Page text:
A human rights activist, Saidjahon Zainabitdinov, who spoke out about the death toll, was arrested on the Uzbek border after taking a wounded protester to Kyrgyzstan. He has been charged with criminal defamation and distributing leaflets that threaten national security. “We don’t know where he’s being held,” said his son, Ilhom. “I doubt they’ll release him. His lawyer says he’s already confessed and asked for the president’s forgiveness.” Ilhom was beaten up days after meeting the Guardian, a human rights worker said.

The crackdown has continued across Uzbekistan, as Mr Karimov hurries to ensure that any repeat of Andijan will not be as well publicised. Two weeks after the massacre, in the town of Jizzakh, a human rights worker was attacked at home by 70 people who gave him 24 hours to leave town. “They were all state employees,” Bakhtiyor Khamraev said. “They hit me over the head with a stick. For 50 minutes they screamed: ‘You are an American spy, a terrorist. You have sold yourself.'”

The next day they came back, but Mr Khamraev was with a US researcher from Human Rights Watch. The threat of publicity caused the crowd to flee, he said. Since then telephone calls have threatened his family, warning: “We will kill you. No foreigner can help you.”

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Outing CIA Agents

Valerie Plame Meets Philip Agee

By Steve Weissman, posted at TomDispatch

As we approach the week when Special Counsel Patrick Fitzgerald’s grand jury will undoubtedly issue indictments against White House officials, the seldom considered 1982 CIA shield law under which the Plame case was first launched deserves some attention. When Karl Rove, I. Lewis Libby, and possibly others decided to reveal the identity of CIA officer Valerie Plame, they clearly wanted to punish her husband, former Ambassador Joe Wilson, for undermining administration claims that Saddam Hussein sought “yellowcake” uranium from Niger to build nuclear weapons. But by publicly ruining Plame’s undercover career, they were undoubtedly also sending a very personal message to CIA types and other insiders not to question Mr. Bush’s rush to war in Iraq.

As despicable as this White House treachery may have been, those of us who oppose it need to regain some lost perspective. Being bashed by Team Bush does not turn the Central Intelligence Agency into the home team or necessarily make Valerie Plame a modern-day Joan of Arc; nor should her outing stop journalists or anyone else from blowing the cover of her fellow agents when they are found engaging in kidnappings, torture, or attempts to overthrow democratically elected governments.

CIA Torturers

Among its many sins, the CIA has played a central role in the American torture machine. The agency created its “stress and duress” torture methods back in the late 1950s and early 1960s, and then passed the techniques to the Pentagon and client regimes around the world. Now, to complete the circle, CIA squads kidnap those they consider terrorist suspects and secretly disappear them into the prisons and torture chambers of countries like Egypt, Morocco, Syria, Jordan, and Uzbekistan.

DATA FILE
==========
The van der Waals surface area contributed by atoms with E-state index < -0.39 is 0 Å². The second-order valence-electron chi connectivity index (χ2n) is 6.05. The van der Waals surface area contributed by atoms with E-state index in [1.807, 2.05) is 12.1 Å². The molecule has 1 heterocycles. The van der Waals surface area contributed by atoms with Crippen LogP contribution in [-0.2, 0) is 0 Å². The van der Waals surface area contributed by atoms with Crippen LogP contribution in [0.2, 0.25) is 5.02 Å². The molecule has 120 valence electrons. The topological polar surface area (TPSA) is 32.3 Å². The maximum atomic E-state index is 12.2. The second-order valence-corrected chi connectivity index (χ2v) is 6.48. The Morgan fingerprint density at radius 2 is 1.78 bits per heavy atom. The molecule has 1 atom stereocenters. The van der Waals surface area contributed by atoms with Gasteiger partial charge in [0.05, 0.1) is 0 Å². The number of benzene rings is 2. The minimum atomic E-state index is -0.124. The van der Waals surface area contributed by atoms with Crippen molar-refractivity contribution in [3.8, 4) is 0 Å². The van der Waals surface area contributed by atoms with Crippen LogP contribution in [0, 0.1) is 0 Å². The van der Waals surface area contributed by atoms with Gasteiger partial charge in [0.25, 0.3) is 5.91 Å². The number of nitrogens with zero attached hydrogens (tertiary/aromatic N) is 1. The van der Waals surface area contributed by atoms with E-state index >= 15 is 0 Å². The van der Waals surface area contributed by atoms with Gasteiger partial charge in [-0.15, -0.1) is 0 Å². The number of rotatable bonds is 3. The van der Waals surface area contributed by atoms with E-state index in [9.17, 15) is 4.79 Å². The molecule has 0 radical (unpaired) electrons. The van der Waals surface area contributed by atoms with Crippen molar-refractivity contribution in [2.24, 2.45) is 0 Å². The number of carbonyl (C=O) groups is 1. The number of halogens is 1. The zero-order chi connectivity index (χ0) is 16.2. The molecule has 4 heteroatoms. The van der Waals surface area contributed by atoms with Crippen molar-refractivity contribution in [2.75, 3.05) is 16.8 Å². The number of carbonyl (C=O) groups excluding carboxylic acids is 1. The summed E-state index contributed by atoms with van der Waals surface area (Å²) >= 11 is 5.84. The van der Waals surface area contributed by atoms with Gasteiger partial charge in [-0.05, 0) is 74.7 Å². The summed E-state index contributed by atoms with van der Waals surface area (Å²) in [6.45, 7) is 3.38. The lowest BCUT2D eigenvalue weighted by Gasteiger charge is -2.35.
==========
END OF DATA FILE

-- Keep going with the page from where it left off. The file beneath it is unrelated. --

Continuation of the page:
The antiseptic name for this outsourcing of torture is “extraordinary rendition,” and — to be fair — the CIA does not do it on its own say-so. “Renditions were called for, authorized and legally vetted not just by the N.S.C. [National Security Council] and the Justice Department, but also by the presidents — both Mr. Clinton and George W. Bush,” former CIA official Michael Scheuer wrote last March in an op-ed in the New York Times (scroll down). “I know this because, as head of the C.I.A.’s bin Laden desk, I started the Qaeda detainee rendition program and ran it for 40 months.”

Author of the best-selling Imperial Hubris, Scheuer has become a leading critic of the war in Iraq, which he rightly sees as counterproductive in the fight against terrorists. Still a spook at heart, though, he rushes to defend the agency’s “snatch and grab” program, calling those of us who want to outlaw it either “woefully uninformed” or “horse’s asses.”

The program was “tremendously successful,” he told reporter Randy Hall of Cybercast News. “The amount of information we received that helped us better understand al Qaeda and formulate additional operations against them was invaluable, and the simple fact that, for example, we put one of bin Laden’s main procurers of weapons of mass destruction in prison is a good thing.”

Yes, jailing terrorists is good, but not by sidestepping formal charges, habeas corpus, independent judges, and fair trials — and certainly not by using torture. To trash civilization’s hard-won legal safeguards and let our secret police become judge, jury, and executioner is to do bin Laden’s work for him.

For CIA veterans, the ends too often justify the means, as long as the whole business does not become public (as it now has). The belief that an elite corps of CIA officers — and they alone — can keep self-corrupting means both under wraps and in check seems to be part of the job description.

The U.S. Senate appears to agree. In their admirable, bipartisan amendment to stop the American military from using torture, the Senators carefully refrained from extending the ban to cover the CIA, which continues to run its own secret prisons elsewhere. If torture is wrong for uniformed GIs, it should certainly be no less wrong for undercover agents.

But what does all this have to do with Valerie Plame?